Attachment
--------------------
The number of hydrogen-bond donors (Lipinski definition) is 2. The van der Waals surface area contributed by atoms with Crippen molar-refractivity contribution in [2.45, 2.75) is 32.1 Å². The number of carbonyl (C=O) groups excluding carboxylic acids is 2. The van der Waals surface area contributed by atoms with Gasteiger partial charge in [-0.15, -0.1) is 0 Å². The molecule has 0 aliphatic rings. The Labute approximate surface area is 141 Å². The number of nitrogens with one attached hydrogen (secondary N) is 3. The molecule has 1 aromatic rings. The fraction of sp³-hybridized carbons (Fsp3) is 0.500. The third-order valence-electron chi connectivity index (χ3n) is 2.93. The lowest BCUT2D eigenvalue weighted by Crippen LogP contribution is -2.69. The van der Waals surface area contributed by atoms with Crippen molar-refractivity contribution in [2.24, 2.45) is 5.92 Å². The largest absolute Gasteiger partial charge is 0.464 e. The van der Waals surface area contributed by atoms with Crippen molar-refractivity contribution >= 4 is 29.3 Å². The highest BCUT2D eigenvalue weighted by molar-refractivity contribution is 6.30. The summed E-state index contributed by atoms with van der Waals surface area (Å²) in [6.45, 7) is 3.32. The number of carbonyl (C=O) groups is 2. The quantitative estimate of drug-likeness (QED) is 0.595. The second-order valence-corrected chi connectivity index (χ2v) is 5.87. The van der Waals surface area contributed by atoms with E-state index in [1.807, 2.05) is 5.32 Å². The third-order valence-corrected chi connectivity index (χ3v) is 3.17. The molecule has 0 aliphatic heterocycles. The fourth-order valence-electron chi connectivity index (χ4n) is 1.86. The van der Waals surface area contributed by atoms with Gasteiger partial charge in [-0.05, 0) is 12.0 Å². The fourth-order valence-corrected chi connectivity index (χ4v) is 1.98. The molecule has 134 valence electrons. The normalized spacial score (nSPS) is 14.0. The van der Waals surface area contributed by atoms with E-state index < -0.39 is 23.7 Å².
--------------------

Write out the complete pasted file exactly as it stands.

The number of hydrogen-bond donors (Lipinski definition) is 2. The van der Waals surface area contributed by atoms with Crippen molar-refractivity contribution in [2.45, 2.75) is 32.1 Å². The number of carbonyl (C=O) groups excluding carboxylic acids is 2. The van der Waals surface area contributed by atoms with Gasteiger partial charge in [-0.15, -0.1) is 0 Å². The molecule has 0 aliphatic rings. The Labute approximate surface area is 141 Å². The number of nitrogens with one attached hydrogen (secondary N) is 3. The molecule has 1 aromatic rings. The fraction of sp³-hybridized carbons (Fsp3) is 0.500. The third-order valence-electron chi connectivity index (χ3n) is 2.93. The lowest BCUT2D eigenvalue weighted by Crippen LogP contribution is -2.69. The van der Waals surface area contributed by atoms with Crippen molar-refractivity contribution in [2.24, 2.45) is 5.92 Å². The largest absolute Gasteiger partial charge is 0.464 e. The van der Waals surface area contributed by atoms with Crippen molar-refractivity contribution >= 4 is 29.3 Å². The highest BCUT2D eigenvalue weighted by molar-refractivity contribution is 6.30. The summed E-state index contributed by atoms with van der Waals surface area (Å²) in [6.45, 7) is 3.32. The number of carbonyl (C=O) groups is 2. The quantitative estimate of drug-likeness (QED) is 0.595. The second-order valence-corrected chi connectivity index (χ2v) is 5.87. The van der Waals surface area contributed by atoms with E-state index in [1.807, 2.05) is 5.32 Å². The third-order valence-corrected chi connectivity index (χ3v) is 3.17. The molecule has 0 aliphatic heterocycles. The fourth-order valence-electron chi connectivity index (χ4n) is 1.86. The van der Waals surface area contributed by atoms with Gasteiger partial charge in [-0.05, 0) is 12.0 Å². The fourth-order valence-corrected chi connectivity index (χ4v) is 1.98. The molecule has 134 valence electrons. The normalized spacial score (nSPS) is 14.0. The van der Waals surface area contributed by atoms with E-state index < -0.39 is 23.7 Å².